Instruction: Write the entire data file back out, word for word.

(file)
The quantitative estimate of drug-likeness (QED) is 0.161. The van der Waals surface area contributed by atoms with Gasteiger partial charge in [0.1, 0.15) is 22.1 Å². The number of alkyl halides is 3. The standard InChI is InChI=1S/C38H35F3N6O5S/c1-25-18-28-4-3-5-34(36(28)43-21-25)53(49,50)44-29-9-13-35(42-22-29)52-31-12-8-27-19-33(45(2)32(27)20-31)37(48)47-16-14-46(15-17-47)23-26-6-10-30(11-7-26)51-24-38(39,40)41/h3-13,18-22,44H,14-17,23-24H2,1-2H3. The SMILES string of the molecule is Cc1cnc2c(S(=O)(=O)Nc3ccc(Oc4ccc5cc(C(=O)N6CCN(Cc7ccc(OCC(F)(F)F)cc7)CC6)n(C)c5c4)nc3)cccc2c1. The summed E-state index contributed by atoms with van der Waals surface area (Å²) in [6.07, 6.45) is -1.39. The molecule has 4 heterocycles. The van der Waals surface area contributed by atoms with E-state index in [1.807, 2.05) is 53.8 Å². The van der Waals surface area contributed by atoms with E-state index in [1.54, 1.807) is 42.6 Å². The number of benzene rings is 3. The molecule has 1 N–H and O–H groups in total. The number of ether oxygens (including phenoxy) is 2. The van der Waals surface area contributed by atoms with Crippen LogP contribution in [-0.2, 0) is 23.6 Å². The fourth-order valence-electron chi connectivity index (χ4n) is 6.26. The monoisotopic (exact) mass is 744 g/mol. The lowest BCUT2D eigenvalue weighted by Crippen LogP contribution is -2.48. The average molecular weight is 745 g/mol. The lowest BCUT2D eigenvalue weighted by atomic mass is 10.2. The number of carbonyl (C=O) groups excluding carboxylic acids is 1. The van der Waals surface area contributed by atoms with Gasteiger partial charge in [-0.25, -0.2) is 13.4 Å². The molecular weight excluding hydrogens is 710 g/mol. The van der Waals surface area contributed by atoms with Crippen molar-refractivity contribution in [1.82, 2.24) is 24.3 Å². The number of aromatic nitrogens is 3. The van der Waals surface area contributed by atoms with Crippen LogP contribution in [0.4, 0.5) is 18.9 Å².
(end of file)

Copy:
The quantitative estimate of drug-likeness (QED) is 0.161. The van der Waals surface area contributed by atoms with Gasteiger partial charge in [0.1, 0.15) is 22.1 Å². The number of alkyl halides is 3. The standard InChI is InChI=1S/C38H35F3N6O5S/c1-25-18-28-4-3-5-34(36(28)43-21-25)53(49,50)44-29-9-13-35(42-22-29)52-31-12-8-27-19-33(45(2)32(27)20-31)37(48)47-16-14-46(15-17-47)23-26-6-10-30(11-7-26)51-24-38(39,40)41/h3-13,18-22,44H,14-17,23-24H2,1-2H3. The SMILES string of the molecule is Cc1cnc2c(S(=O)(=O)Nc3ccc(Oc4ccc5cc(C(=O)N6CCN(Cc7ccc(OCC(F)(F)F)cc7)CC6)n(C)c5c4)nc3)cccc2c1. The summed E-state index contributed by atoms with van der Waals surface area (Å²) in [6.07, 6.45) is -1.39. The molecule has 4 heterocycles. The van der Waals surface area contributed by atoms with E-state index in [1.807, 2.05) is 53.8 Å². The van der Waals surface area contributed by atoms with E-state index in [1.54, 1.807) is 42.6 Å². The number of benzene rings is 3. The molecule has 1 N–H and O–H groups in total. The number of ether oxygens (including phenoxy) is 2. The van der Waals surface area contributed by atoms with Crippen LogP contribution in [-0.2, 0) is 23.6 Å². The fourth-order valence-electron chi connectivity index (χ4n) is 6.26. The monoisotopic (exact) mass is 744 g/mol. The lowest BCUT2D eigenvalue weighted by Crippen LogP contribution is -2.48. The average molecular weight is 745 g/mol. The lowest BCUT2D eigenvalue weighted by atomic mass is 10.2. The number of carbonyl (C=O) groups excluding carboxylic acids is 1. The van der Waals surface area contributed by atoms with Gasteiger partial charge in [-0.25, -0.2) is 13.4 Å². The molecular weight excluding hydrogens is 710 g/mol. The van der Waals surface area contributed by atoms with Crippen molar-refractivity contribution in [1.82, 2.24) is 24.3 Å². The number of aromatic nitrogens is 3. The van der Waals surface area contributed by atoms with Crippen LogP contribution in [0.4, 0.5) is 18.9 Å².